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Wild folding phone concepts look straight out of sci-fi…but could be the high-tech future
Today’s tablets and smart phones aren’t quite advanced enough to look like they belong in science fiction lore like The Expanse’s cool see-through hand terminals or Minority Report’s translucent E-newspapers. But hey — we’re getting there. Tech giants like Apple already have lapped Dick Tracy’s wrist radio with the current generation of wearable tech. And if a new breed of prototypes from TCL grow beyond their concept status, we’ll even be closing in fast on Spock’s Star Trek Tricorder.
Known mostly for making televisions, the Chinese electronics company recently showed off a pair of futuristic handheld concepts to the geek press, and those in attendance came away gushing with comparisons to science fiction. One of the gadgets, a tri-fold tablet that surpasses similar folding phones already in production with not one but two glass “hinges,” left people impressed enough. But it was TCL’s other device, a gadget whose glass screen can literally roll outward to expand in size, that really had observers’ eyes dancing with visions of the future.
The tri-fold device can be used in all three screen permutations, from single-screen to double-screen to its fully-unfurled final form, which flips like an accordion to a maximum screen size of 10 inches. The roll-up gadget, meanwhile, contains a flexible display that wraps and tucks away out of sight, like a roll-up garage door, inside the phone. At the push of a button, a motor comes to life, unfurling the screen as you watch it widen before your eyes. Sadly, TCL reportedly showed the roll-up phone only over video taken of its working prototype in China, and offered only a mock-up model for reporters’ hands-on inspection.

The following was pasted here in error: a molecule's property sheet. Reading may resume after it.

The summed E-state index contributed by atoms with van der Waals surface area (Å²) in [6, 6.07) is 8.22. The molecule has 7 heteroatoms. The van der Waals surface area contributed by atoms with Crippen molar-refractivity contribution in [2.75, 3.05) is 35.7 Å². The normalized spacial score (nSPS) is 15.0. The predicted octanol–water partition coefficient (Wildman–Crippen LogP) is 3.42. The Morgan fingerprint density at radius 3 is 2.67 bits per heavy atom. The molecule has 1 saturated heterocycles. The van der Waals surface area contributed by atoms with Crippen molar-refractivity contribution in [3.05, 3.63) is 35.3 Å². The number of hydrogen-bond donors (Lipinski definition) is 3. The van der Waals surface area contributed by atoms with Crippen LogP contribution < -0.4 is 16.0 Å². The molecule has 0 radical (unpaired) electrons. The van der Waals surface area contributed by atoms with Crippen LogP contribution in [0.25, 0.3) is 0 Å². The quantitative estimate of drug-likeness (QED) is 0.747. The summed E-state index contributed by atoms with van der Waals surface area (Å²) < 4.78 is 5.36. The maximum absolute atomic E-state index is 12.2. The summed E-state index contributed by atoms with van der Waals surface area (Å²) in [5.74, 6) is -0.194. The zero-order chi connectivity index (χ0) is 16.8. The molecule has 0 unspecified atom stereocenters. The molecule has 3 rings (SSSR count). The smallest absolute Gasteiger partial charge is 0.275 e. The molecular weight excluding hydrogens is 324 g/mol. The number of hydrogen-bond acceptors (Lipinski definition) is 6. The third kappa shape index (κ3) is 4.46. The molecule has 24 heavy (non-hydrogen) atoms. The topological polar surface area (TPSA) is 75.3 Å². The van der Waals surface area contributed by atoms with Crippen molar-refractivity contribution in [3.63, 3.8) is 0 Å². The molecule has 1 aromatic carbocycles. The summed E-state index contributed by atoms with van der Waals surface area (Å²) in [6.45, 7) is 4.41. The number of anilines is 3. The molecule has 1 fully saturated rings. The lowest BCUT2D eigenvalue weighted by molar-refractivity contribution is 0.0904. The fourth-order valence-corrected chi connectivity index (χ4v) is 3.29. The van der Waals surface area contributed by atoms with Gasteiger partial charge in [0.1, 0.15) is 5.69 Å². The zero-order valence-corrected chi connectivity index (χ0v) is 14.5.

It’s obvious that for now, these are simply stripped-down prototypes; proofs of concept described by PC World’s Michael Simon — one of several reporters who got up close with the devices — as “basically movie props with few working parts.” But the flipping and rolling form factors already appear to show what’s possible, and Simon’s takeaway — that they’re “intriguing” innovations that could make current folding-glass phones “look like old news” — was one echoed by nearly every media outlet that witnessed the TCL prototypes in action.
Sure, gadgets like these may not warp us far enough into the future to get us closer to Harry Potter’s magic newspapers or Iron Man’s gesture-based computing controls. But even as prototypes, we’re growing more confident that we're reaching to point when real, Earthbound mobile devices could make Luke Skywalker drop his lowly comlink and force him to sidle over to ask, “what’s that?”